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Fort Belmont, in southern Woodson County, Kansas, was built about 1860 near the town of Belmont. It was to protect the settlers there from attacks by Border Ruffians and Indians. The fort consisted of three or four officer cabins, a redoubt about a quarter of a mile to the north and a parade ground a mile to the east.

The redoubt was an earthwork and log structure. Historian Daniel C. Fitzgerald visited the ruins of the redoubt and reported it to be rectangular, 150 feet by 60 feet across. The earthworks were the base of the structure. On top of the earthworks were four layers of logs. The wall was said to be fairly high. A house was built in the center of the redoubt.

Fort Belmont was manned by local militia under the command of Capt. Joseph Gunby. A Federal agency for the Osage and Creek Indians was located at Fort Belmont until 1864, possibly until October. In 1861 Creek Indian leader Opothleyahola led around 10,000 followers to Kansas to escape the pursuit of Confederates in present-day Oklahoma. Little protection was offered to them at Fort Row in Wilson County, so the survivors were moved to Fort Belmont where more than 240 refugees died during the winter of 1861/62 when the Union army was unable to provide sufficient food and shelter; their unmarked graves, including those of Opotheleyahola and his daughter, are nearby. On October 30, 1864, Gov. Thomas Carney relieved the militia from duty and Fort Belmont was permanently closed. The town of Belmont was abandoned soon thereafter.[1]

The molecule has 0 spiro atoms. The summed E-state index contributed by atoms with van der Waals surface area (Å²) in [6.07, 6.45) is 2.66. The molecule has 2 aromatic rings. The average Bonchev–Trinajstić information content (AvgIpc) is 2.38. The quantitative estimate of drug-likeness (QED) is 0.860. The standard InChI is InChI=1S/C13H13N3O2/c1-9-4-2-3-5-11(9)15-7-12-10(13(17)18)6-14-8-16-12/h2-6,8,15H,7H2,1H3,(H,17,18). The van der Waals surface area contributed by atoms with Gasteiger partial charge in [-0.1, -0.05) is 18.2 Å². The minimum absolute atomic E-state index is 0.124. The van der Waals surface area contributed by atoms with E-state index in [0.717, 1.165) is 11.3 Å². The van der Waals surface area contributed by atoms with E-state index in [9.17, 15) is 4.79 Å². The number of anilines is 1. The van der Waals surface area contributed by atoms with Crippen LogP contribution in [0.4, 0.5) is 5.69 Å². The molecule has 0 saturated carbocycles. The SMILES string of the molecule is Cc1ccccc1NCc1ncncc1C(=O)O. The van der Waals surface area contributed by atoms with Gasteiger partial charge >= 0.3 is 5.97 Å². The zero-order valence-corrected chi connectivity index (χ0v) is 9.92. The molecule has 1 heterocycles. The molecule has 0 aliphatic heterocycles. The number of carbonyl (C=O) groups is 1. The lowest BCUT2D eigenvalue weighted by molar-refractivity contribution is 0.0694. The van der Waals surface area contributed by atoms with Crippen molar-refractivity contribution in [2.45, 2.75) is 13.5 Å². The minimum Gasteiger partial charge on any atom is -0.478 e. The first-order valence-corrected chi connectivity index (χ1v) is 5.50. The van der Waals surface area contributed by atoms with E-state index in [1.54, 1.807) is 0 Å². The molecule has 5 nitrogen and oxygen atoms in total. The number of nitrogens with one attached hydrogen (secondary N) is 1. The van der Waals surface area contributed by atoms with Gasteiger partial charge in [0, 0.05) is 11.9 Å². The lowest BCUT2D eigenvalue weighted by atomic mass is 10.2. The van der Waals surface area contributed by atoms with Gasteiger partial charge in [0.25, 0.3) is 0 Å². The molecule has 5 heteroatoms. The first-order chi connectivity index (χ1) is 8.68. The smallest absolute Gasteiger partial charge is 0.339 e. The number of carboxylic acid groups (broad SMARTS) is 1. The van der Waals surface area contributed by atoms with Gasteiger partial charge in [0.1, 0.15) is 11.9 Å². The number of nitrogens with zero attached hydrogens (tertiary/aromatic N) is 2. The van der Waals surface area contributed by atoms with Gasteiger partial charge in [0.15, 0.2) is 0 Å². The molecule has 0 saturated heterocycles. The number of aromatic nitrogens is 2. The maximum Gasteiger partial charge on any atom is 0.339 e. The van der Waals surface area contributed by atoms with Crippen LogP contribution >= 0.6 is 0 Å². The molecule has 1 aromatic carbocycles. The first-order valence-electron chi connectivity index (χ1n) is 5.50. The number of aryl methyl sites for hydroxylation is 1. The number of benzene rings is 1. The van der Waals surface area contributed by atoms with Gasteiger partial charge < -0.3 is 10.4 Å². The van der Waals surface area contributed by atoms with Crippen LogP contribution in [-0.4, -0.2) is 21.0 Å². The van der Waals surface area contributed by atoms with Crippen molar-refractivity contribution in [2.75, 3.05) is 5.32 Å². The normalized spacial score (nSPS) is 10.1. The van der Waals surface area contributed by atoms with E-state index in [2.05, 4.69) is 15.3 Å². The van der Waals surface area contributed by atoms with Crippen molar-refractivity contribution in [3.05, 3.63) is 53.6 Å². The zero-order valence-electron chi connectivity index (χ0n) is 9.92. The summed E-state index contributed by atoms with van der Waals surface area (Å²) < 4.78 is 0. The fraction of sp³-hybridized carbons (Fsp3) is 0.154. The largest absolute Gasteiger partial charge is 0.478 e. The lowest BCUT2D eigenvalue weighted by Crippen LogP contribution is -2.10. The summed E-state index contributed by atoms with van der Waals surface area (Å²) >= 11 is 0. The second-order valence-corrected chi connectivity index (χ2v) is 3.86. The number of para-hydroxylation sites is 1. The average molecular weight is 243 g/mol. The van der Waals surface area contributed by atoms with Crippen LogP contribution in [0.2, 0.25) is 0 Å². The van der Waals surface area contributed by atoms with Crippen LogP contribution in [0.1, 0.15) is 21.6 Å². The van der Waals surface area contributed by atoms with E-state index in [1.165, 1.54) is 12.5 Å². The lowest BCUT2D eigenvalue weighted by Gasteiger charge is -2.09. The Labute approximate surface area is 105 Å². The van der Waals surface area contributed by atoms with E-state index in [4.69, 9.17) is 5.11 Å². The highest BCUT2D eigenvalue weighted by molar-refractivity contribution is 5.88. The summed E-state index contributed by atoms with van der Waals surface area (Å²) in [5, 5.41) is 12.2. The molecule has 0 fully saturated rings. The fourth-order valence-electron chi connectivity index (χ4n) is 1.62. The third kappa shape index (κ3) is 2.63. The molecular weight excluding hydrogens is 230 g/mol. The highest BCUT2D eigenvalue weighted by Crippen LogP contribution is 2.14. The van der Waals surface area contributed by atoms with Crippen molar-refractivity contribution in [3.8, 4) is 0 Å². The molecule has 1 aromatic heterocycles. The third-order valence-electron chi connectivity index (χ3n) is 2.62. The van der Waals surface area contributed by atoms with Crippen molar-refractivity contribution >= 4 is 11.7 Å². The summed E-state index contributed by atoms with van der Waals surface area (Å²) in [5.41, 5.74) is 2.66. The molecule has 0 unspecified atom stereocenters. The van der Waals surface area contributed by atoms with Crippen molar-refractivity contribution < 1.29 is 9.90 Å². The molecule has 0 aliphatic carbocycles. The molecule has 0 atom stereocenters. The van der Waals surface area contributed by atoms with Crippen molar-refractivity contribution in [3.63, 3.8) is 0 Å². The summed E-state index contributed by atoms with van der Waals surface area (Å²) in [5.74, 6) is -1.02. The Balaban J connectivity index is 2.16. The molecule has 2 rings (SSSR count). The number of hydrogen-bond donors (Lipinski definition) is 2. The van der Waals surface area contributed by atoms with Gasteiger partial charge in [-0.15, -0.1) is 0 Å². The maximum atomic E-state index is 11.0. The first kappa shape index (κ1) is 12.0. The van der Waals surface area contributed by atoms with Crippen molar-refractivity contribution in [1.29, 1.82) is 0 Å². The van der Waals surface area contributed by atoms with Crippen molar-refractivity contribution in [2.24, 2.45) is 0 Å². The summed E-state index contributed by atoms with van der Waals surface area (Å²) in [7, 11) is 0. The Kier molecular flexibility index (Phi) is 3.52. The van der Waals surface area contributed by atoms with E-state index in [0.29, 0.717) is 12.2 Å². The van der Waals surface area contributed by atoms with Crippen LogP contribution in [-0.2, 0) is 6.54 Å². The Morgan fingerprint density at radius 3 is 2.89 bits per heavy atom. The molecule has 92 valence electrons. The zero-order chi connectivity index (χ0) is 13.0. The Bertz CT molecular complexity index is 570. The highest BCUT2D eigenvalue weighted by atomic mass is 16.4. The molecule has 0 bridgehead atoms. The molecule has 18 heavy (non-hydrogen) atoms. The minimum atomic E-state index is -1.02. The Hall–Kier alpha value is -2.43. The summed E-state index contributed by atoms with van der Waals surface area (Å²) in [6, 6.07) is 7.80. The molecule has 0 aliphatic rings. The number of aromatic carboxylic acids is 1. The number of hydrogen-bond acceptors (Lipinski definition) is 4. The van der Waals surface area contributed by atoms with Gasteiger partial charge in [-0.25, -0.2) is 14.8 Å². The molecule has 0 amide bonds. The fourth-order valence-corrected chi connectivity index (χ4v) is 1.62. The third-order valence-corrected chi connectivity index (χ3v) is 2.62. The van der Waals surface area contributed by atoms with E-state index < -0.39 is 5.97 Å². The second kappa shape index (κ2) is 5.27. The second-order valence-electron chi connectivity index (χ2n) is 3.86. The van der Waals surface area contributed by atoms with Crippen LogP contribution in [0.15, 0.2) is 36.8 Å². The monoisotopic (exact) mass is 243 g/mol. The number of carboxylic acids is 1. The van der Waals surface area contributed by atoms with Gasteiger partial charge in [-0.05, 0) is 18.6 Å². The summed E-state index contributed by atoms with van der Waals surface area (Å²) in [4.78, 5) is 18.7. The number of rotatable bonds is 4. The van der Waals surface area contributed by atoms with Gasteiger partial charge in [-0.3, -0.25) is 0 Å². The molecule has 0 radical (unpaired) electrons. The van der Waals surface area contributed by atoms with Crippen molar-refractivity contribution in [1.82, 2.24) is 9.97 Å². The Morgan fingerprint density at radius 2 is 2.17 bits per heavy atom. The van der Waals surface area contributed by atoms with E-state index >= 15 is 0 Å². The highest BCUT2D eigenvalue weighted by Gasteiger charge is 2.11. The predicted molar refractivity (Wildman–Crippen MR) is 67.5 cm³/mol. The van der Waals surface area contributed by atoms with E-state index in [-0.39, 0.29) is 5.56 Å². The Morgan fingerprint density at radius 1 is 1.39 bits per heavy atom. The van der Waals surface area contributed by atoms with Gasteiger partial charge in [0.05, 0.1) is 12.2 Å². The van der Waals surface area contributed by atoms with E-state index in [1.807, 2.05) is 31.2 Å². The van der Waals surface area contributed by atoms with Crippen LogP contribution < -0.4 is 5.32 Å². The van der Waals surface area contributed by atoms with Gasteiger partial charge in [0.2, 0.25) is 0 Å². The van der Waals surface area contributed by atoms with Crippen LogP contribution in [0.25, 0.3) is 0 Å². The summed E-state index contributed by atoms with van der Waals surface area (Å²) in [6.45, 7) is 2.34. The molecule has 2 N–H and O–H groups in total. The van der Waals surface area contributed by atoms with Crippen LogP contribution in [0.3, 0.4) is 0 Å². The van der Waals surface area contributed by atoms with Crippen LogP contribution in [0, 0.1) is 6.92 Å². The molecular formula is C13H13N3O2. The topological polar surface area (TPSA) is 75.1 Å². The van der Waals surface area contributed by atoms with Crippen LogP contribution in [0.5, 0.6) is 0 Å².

See also


  1. ^ Daniel C. Fitzgerald, Ghost Towns of Kansas: A Traveler's Guide (Lawrence: University Press of Kansas, 1989), p. 140; "An Old Settler," The Toronto Republican (Toronto, Kansas), July 12, 1912, p. 1; Jo Newman, "Early Day History of Old Fort Belmont," The Toronto Republican, September 29, 1955, p. 1; "Fort Belmont," In the Beginning, Vol. 2, No. 6 (April 1969), pp. 3-6; William C. Pollard, Jr., "Forts and Military Posts in Kansas: 1854-1865" (Ph.D. dissertation, Faith Baptist College and Seminary, 1997 (a copy can be found in the Kansas State Historical Society archives, Topeka, Kans.)), p. 32; Fitzgerald, interview with Pollard, Topeka, Kans., July 24, 1992.